Eco Landuse Systems
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(D26) Biala, J. and Mueller, W. (2002) 'Modelling of bio-mechanical waste treatment as a tool for decision makers'; Paper e20327b CD-Rom Proceedings, Enviro 2002, Melbourne, 8 - 11 April 2002
The bio-mechanical treatment of residual waste offers a versatile solution for the pre-treatment of waste before landfilling with a range of mechanical and biological processing technologies to choose from. In this way it is possible to deliver a spectrum of potential waste management objectives and to accommodate and make best use of many different local and regional conditions.
Depending on the level of technical input, bio-mechanical waste treatment can substantially reduce the amount of waste being landfilled (up to 79 % of residual waste) and comply with EU and National waste reduction and waste recycling/recovery targets. This waste management and resource recovery technology is able to deliver substantial gains on various levels, such as:
The EU Landfill Directive targets that require a gradual reduction of biodegradable materials going to landfill prove less of a hurdle for bio-mechanical waste treatment than do the recovery targets set by the UK Government. This is particularly the case where high-energy components or BMT industrial compost are not segregated and utilised, even though the overall landfill reduction rate may be high.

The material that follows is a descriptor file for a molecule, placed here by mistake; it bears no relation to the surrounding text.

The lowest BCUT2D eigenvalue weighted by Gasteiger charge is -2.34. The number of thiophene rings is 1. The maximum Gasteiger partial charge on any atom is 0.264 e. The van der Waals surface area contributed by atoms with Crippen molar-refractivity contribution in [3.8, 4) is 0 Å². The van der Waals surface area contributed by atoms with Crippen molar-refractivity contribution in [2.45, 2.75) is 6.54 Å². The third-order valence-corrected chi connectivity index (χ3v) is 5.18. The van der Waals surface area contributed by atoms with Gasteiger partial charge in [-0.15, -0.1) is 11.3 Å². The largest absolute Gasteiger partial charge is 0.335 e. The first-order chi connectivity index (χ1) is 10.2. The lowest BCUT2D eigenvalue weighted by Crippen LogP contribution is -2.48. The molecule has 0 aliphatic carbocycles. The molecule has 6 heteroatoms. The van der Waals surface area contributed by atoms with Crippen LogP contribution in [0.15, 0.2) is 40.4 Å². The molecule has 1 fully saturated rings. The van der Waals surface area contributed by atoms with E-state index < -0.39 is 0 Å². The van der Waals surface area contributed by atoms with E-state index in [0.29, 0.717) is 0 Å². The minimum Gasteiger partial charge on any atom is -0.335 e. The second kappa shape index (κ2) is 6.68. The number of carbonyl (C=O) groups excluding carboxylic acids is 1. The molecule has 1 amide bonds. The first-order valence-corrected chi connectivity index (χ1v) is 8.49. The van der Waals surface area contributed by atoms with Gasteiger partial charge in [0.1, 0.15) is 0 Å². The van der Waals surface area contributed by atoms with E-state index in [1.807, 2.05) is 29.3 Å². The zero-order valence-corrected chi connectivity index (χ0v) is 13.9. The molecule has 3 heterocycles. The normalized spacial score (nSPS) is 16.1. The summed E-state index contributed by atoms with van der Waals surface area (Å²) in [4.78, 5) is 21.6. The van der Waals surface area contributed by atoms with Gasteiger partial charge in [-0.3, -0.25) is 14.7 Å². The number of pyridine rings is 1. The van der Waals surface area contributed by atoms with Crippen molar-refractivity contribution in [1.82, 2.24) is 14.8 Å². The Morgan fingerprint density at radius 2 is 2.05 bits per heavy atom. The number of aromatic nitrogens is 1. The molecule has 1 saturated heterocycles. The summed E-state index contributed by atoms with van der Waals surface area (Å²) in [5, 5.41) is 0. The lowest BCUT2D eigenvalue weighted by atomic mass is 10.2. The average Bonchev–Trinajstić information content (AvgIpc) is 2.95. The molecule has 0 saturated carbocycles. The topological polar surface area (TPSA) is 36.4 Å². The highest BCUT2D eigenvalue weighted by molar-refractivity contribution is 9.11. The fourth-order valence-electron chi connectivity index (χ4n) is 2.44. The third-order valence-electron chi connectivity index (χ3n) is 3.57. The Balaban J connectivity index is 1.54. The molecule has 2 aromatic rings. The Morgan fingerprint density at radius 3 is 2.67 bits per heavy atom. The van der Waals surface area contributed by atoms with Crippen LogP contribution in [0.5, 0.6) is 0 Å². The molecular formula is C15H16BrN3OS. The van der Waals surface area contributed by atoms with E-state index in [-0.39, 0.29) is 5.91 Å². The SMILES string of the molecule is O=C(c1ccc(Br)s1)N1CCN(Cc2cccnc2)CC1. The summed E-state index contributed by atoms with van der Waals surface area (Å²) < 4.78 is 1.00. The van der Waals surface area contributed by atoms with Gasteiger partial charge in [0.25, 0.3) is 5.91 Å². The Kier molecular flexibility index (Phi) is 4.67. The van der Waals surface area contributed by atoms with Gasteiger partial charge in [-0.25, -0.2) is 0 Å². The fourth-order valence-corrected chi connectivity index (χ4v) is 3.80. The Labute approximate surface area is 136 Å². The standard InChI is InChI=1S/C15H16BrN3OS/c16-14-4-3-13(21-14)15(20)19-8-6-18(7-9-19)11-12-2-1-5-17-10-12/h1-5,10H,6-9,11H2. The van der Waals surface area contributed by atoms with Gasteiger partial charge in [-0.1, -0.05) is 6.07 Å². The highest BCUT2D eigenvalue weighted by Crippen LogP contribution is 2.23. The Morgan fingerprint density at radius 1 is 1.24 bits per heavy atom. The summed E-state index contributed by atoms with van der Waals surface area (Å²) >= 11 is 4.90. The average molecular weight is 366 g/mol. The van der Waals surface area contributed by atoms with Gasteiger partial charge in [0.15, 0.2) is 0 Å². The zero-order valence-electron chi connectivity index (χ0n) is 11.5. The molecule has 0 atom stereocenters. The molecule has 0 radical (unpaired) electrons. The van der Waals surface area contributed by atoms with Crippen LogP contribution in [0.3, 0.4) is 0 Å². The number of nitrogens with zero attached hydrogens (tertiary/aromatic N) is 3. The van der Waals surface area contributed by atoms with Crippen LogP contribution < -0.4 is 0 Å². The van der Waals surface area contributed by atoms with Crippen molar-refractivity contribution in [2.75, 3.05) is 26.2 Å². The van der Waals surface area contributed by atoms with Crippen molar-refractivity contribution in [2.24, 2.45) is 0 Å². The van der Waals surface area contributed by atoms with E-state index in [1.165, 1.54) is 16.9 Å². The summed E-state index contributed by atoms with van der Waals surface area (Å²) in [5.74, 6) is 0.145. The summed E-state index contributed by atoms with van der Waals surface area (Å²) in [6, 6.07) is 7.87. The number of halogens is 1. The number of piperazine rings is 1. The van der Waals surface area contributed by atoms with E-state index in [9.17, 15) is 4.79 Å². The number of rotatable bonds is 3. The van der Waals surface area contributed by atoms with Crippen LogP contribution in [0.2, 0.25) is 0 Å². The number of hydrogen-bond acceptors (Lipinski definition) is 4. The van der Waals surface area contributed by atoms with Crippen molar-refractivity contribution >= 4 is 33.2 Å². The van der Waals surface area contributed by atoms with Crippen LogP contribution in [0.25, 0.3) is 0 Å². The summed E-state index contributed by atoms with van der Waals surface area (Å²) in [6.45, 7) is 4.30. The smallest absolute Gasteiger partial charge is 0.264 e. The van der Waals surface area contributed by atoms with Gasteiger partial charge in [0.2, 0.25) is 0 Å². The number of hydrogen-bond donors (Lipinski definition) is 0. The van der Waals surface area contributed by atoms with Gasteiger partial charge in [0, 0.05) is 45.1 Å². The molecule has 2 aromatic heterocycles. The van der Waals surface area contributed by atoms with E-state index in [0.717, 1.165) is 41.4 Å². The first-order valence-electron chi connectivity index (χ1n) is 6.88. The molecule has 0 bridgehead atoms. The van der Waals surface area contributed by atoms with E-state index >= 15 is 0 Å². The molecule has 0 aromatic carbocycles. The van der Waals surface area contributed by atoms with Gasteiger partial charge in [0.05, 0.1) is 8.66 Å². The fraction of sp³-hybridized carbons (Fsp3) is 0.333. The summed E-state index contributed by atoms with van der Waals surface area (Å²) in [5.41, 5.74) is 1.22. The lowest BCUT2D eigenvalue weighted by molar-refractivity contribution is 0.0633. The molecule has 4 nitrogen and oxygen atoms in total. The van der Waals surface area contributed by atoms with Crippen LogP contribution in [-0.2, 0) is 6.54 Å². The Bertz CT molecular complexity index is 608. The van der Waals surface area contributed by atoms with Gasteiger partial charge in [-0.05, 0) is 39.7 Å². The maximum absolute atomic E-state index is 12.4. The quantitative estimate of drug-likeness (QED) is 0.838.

Therefore, it seems justified that landfill reduction targets are established in addition to the existing recycling and recovery targets and that local authorities / waste facility operators should be given a choice between complying with recovery targets and landfill reduction targets. Other major issues which need to be clarified and resolved relate to the calculation of recycling and recovery rates for bio-mechanical waste treatment, the classification of bio-mechanically treated products and the level of landfill tax payments they attract. These issues need to be resolved as soon as possible in a consultative process between various Government agencies, local authorities and the waste management industry.